If you’re a baby boomer, the Centers for Disease Control and Prevention recommends you get tested for Hepatitis C.

Those born in the post-World War II baby boom, between 1945 and 1965, are 5 times more likely to have Hep C than older adults.

Read: New AbbVie Hepatitis C Regimen Shows High Cure Rates: Studies

Unfortunately, the majority of people don’t know they’re infected because there’s often no symptoms, which is why it’s so important to get tested through a blood test called a hepatitis C antibody test. But, for those who are newly infected with acute Hep C, there are sometimes signs, including fever, fatigue, dark urine, clay-colored stool, abdominal pain, loss of appetite, nausea, vomiting, joint pain, and jaundice.

Hep C is a liver disease primarily spread through contact with the blood from an infected person. This usually happens through unsafe injection practices, inadequate sterilization of medical equipment, and the transfusion of unscreened blood. Those who are infected can go on to develop liver cirrhosis or liver cancer.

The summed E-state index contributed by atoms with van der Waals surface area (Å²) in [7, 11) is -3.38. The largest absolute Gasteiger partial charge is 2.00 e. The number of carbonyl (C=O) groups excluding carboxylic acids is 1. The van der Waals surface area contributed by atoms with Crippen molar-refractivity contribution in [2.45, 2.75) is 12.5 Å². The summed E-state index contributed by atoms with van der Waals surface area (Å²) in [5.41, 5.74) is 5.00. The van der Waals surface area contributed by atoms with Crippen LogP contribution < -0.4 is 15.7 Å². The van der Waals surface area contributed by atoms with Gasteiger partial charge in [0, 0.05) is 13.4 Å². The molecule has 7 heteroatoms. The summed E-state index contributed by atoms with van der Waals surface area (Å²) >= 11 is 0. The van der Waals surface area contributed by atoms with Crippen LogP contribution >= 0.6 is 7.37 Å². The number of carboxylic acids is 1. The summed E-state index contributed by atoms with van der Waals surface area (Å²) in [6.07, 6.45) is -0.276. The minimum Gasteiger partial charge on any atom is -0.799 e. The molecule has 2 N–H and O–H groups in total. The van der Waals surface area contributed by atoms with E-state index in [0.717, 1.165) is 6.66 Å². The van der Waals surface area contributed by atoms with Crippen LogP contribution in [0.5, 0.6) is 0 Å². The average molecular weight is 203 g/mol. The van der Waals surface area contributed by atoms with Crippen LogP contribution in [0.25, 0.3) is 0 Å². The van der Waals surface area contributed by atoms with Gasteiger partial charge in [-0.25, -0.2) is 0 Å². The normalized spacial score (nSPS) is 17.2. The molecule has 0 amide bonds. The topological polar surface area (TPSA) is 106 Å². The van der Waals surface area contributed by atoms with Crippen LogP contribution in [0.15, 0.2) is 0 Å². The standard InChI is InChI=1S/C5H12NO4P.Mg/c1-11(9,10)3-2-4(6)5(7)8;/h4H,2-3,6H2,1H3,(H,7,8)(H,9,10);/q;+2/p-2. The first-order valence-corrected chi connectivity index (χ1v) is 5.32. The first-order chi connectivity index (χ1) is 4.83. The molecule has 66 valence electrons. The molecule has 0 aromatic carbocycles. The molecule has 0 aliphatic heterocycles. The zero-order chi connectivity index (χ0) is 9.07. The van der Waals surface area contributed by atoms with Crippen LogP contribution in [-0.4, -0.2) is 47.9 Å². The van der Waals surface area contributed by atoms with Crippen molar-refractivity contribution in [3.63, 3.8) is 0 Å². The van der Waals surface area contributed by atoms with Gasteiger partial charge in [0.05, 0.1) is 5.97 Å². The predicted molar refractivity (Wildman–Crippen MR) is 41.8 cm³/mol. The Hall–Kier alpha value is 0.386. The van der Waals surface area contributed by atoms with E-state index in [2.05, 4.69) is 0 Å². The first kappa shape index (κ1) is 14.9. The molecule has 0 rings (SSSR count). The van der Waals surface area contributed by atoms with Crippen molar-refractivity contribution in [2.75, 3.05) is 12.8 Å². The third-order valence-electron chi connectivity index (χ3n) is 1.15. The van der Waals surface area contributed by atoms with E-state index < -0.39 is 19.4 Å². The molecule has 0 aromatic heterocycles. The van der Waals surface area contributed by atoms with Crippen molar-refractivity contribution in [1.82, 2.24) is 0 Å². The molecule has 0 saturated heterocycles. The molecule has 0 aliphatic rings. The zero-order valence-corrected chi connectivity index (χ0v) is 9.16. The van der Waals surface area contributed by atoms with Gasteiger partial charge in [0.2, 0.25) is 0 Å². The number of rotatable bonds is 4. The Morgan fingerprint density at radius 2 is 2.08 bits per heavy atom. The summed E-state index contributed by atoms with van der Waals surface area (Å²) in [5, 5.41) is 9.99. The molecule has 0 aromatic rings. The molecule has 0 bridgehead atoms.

Although it’s not completely understood why baby boomers have the highest rates of disease, one of the suspected reasons is because they were born in a time before universal precautions and infection control procedures were set involving medical equipment.

Other populations who are at an increased risk include those who have ever injected illegal drugs, those with HIV infection, and children born to HCV-positive mothers. A full list can be found on the CDC's website.

Fortunately, if you are diagnosed with Hep C, there are treatments available to cure it.

See also: Combination HIV-Hepatitis C Vaccine May Soon Help Prevent Co-Infection

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